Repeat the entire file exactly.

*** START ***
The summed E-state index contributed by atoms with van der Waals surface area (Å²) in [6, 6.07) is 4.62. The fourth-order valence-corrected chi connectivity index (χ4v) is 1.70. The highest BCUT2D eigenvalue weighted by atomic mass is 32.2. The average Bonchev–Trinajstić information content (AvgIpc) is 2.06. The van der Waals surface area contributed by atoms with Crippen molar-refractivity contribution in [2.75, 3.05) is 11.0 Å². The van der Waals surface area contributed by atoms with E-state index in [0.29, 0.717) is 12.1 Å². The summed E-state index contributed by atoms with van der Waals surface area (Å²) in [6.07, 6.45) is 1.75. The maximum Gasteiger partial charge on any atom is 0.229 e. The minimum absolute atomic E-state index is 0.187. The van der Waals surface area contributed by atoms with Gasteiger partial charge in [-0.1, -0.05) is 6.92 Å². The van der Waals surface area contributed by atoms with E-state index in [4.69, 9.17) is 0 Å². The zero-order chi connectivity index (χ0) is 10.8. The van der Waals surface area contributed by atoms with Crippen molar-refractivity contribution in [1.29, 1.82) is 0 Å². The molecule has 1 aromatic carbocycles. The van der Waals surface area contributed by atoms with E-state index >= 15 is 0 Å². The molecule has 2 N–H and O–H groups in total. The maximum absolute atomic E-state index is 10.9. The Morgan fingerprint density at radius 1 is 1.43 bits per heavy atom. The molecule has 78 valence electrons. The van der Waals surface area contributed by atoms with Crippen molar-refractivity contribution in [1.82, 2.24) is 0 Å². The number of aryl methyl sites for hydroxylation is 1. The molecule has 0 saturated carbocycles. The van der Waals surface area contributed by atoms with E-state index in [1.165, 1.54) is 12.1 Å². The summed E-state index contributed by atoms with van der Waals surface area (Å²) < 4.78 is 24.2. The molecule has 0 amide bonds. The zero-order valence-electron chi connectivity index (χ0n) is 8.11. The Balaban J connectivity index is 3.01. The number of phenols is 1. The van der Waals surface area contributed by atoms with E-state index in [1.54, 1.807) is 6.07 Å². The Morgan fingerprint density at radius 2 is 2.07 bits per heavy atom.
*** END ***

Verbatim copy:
The summed E-state index contributed by atoms with van der Waals surface area (Å²) in [6, 6.07) is 4.62. The fourth-order valence-corrected chi connectivity index (χ4v) is 1.70. The highest BCUT2D eigenvalue weighted by atomic mass is 32.2. The average Bonchev–Trinajstić information content (AvgIpc) is 2.06. The van der Waals surface area contributed by atoms with Crippen molar-refractivity contribution in [2.75, 3.05) is 11.0 Å². The van der Waals surface area contributed by atoms with E-state index in [0.29, 0.717) is 12.1 Å². The summed E-state index contributed by atoms with van der Waals surface area (Å²) in [6.07, 6.45) is 1.75. The maximum Gasteiger partial charge on any atom is 0.229 e. The minimum absolute atomic E-state index is 0.187. The van der Waals surface area contributed by atoms with Gasteiger partial charge in [-0.1, -0.05) is 6.92 Å². The van der Waals surface area contributed by atoms with E-state index in [4.69, 9.17) is 0 Å². The zero-order chi connectivity index (χ0) is 10.8. The van der Waals surface area contributed by atoms with Crippen molar-refractivity contribution in [1.29, 1.82) is 0 Å². The molecule has 1 aromatic carbocycles. The van der Waals surface area contributed by atoms with E-state index >= 15 is 0 Å². The molecule has 2 N–H and O–H groups in total. The maximum absolute atomic E-state index is 10.9. The Morgan fingerprint density at radius 1 is 1.43 bits per heavy atom. The molecule has 78 valence electrons. The van der Waals surface area contributed by atoms with Crippen molar-refractivity contribution in [1.82, 2.24) is 0 Å². The number of aryl methyl sites for hydroxylation is 1. The molecule has 0 saturated carbocycles. The van der Waals surface area contributed by atoms with E-state index in [1.165, 1.54) is 12.1 Å². The summed E-state index contributed by atoms with van der Waals surface area (Å²) < 4.78 is 24.2. The molecule has 0 amide bonds. The zero-order valence-electron chi connectivity index (χ0n) is 8.11. The Balaban J connectivity index is 3.01. The number of phenols is 1. The van der Waals surface area contributed by atoms with E-state index in [1.54, 1.807) is 6.07 Å². The Morgan fingerprint density at radius 2 is 2.07 bits per heavy atom.